Paula Kerger sounds way too nice to be a CEO. She also sounds remarkably calm for someone who, as we spoke, was facing losing a major source of funding to her organization—the U.S. House last week voted to withhold all federal funding to the Corporation for Public Broadcasting. But it's her ability to stay cool and collected while remaining charming that propelled Kerger to the presidency of PBS in 2006—and has made her tenure a welcome respite following the controversial and politicized reign of Pat Mitchell. Kerger will be in Knoxville for Thursday's Be More Awards, East Tennessee PBS' annual celebration of local non-profit organizations. But while she says she can't wait to visit the area, it was clear her mind was on Capitol Hill.
So CPB funding is once again up for cuts in Congress. This has kept coming up, again and again, over the past 20 years or so, and it never actually goes anywhere. Do you think this year will be any different?
I'm worried about it because this is a very extreme time, and with finances being tight, they're—understandably—looking for places to cut. I am hopeful that the people who use public television and care about it will be in touch with their congressmen, and that that will make the difference. But we can't count on that. ... I don't take anything for granted.
But PBS itself wouldn't lose that much if it weren't to receive any CPB funds.
That's not true. ... The rural stations, many of which depend on a lot of CPB funding to exist, tend to be much more vulnerable. ... If federal funding stopped, we would definitely lose some stations—and they buy programming from us. Yeah, the direct money [from CPB] is really small, but the part of our funding that comes from stations that fund that content is not. We'd definitely be hurt.
For a while there PBS was kind of flailing. Under your tenure, it seems to have somewhat gained relevance again, but it still has nowhere near the influence that NPR now has, whose audience keeps growing—[Kerger cuts me off here]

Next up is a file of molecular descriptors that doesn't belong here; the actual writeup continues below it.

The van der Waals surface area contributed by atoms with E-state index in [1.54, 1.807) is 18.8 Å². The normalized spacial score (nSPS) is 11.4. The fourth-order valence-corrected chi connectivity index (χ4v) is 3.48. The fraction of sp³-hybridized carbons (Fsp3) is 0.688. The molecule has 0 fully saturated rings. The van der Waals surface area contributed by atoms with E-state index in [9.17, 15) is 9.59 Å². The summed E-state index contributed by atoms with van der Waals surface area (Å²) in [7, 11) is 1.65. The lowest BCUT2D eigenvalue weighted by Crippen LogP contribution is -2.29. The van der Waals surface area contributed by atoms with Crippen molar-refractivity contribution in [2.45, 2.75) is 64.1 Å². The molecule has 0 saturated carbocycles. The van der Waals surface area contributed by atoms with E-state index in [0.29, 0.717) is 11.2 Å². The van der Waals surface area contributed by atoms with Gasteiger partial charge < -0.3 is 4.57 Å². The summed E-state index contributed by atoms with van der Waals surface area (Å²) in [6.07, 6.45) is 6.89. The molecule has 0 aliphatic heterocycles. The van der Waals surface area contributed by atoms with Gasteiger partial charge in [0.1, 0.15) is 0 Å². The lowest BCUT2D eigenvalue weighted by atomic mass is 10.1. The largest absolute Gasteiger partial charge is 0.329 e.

That's news. You're talking about NPR's news, and they studied what was happening in the media environment—radio was moving away from substantive news coverage, and closing bureaus, but NPR focused on expanding their coverage. ... On the television side, it's another media environment. There are just so many options, and so many channels have pursued different niches. ... Other channels, like the Learning Channel, Bravo, and the History Channel started down the path towards being a commercial version of public broadcasting, but they've all moved away from it. [Kerger talks for a while about cable channels and reality TV, and speaks too fast for me to write it all down accurately] ... The History Channel's name franchise is now Ice-Road Truckers, you know? So we're still providing something no one else is. Still, we've put a fair amount of time into studying our content. Like with our children's programming [Kerger talks for a while about PBS Kids] ... We had five of the top 10 children's shows on broadcast stations ... and our website last month had 10 million unique views ... making it the number one online destination for kids. ... Now when it comes to our primetime programming, our ratings were up 18 percent last year. I think we're definitely on the right track.
But PBS has done its own reality shows, like Frontier House.
We have. I'm almost embarrassed to say this, but we basically created the whole reality genre with American Family back 30 years ago. But we're interested in bringing our viewers into a specific part of history, you know, not doing anything exploitative. Not that all reality TV is exploitative, but some of it is, even though it can be entertaining.
One of my coworkers is a big fan of Frontier House and its sequels. We were talking, and it seems like Civil War House would be a perfect fit for PBS, given the popularity of the Ken Burns documentary, and the fact that this spring marks the war's sesquicentennial. Will this ever happen?
We haven't done anything with those producers in a few years. But it certainly would be a really interesting period of history to focus on. And we will be rebroadcasting the entirety of the Burns series later this year.
The recent Masterpiece Theatre broadcast Downton Abbey was a huge success. What is it with PBS audiences loving everything British?
[laughs loudly] I don't know! You tell me! [laughs again] I think part of it is that Masterpiece has been there for 40 years, and people go there for that. We knew Downton Abbey would be popular. But we had no idea how much so—it had the highest ratings for Masterpiece in 10 years!